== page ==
Companies with ethical codes usually follow three available guidelines. In the first generation, a company’s ethical code focuses on the legal dimension of corporate behaviour. The main concern is to cover laws and regulations for the business while maintaining strategies for maximizing returns. The second generation has a proactive approach and brings up issues relating to internal stakeholders and the way the company must improve the lives of employees and their facilities. It includes recommendations for education, insurance, pensions, and social security, as well as freedom from harassment at work. The third generation transcends the profit motive.

It enhances stockholder positions, protects employees, and includes greater consideration for external global stakeholders. It is apparent that for BHP Billiton, the third generation ethics code would be the most appropriate. The company has global operations and is directly responsible for the lives of many employees around the world. In the dam disaster of Brazil, the company’s ethics code was tested on whether it supported the concerns of the people directly hurt by the disaster, as well as the state and federal governments for their role in representing the public interest (Calderón, Ferrero & Redin 2012).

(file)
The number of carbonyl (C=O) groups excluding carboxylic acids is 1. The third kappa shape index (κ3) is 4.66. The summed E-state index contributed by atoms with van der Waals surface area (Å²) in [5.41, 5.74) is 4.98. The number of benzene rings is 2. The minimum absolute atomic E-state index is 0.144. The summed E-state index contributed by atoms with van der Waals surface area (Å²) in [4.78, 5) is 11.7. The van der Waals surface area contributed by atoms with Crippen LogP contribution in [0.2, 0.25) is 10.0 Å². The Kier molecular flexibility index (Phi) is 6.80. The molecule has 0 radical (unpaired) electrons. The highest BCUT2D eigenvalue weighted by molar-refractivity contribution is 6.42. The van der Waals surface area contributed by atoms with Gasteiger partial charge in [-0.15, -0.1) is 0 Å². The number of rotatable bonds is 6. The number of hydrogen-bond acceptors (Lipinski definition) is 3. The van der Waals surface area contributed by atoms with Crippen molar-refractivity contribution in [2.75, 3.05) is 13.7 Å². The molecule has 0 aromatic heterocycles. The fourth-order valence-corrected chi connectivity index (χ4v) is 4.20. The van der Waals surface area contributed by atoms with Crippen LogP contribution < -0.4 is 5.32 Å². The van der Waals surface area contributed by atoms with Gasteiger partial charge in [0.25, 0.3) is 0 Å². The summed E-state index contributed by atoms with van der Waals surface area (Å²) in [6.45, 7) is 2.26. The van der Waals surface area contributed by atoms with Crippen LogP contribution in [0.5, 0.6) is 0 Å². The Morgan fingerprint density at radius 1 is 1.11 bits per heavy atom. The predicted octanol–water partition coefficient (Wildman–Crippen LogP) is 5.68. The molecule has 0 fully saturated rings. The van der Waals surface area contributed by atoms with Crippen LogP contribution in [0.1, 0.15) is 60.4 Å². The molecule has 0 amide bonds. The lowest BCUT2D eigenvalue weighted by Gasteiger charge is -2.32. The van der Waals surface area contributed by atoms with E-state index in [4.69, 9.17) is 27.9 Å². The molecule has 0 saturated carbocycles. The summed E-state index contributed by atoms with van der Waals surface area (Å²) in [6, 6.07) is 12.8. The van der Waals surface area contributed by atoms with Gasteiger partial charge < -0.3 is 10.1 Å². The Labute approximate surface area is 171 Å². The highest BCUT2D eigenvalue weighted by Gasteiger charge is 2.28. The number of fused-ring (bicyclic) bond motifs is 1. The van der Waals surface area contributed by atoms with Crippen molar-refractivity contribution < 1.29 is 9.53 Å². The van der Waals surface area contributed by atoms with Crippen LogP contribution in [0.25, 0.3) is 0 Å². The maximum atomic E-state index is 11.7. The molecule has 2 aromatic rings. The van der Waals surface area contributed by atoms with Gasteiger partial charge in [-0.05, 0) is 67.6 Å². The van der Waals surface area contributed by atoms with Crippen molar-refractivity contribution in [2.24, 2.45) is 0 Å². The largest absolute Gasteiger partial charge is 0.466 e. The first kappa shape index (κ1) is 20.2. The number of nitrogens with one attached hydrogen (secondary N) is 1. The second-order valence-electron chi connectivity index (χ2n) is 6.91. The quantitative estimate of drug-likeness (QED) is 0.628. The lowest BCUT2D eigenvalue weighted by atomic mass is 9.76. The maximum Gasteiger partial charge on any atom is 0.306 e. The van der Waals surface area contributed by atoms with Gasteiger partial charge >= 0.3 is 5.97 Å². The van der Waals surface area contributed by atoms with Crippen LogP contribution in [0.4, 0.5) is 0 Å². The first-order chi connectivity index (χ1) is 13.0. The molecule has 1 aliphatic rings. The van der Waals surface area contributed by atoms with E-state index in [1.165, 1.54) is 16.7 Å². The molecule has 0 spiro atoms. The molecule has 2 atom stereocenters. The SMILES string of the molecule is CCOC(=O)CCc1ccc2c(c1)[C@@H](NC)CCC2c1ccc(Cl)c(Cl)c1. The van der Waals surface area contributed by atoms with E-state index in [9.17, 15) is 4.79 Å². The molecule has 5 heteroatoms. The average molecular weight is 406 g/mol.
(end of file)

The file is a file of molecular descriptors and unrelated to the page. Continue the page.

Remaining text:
The joint venture company, Samarco, received warnings two years prior to the disaster. The warnings were issued by Brazilian authorities in charge of renewing the license of the company. The company failed to maintain low humidity and good drainage that was required for the waste pile. Thus, the company could be found guilty of failing to meet the technical specifications of its license. If that was the case, the responsibility for the Samarco negligence would go for BHP Billiton’s leadership. The leadership failed to instil the ethics and governance code of the subsidiary company.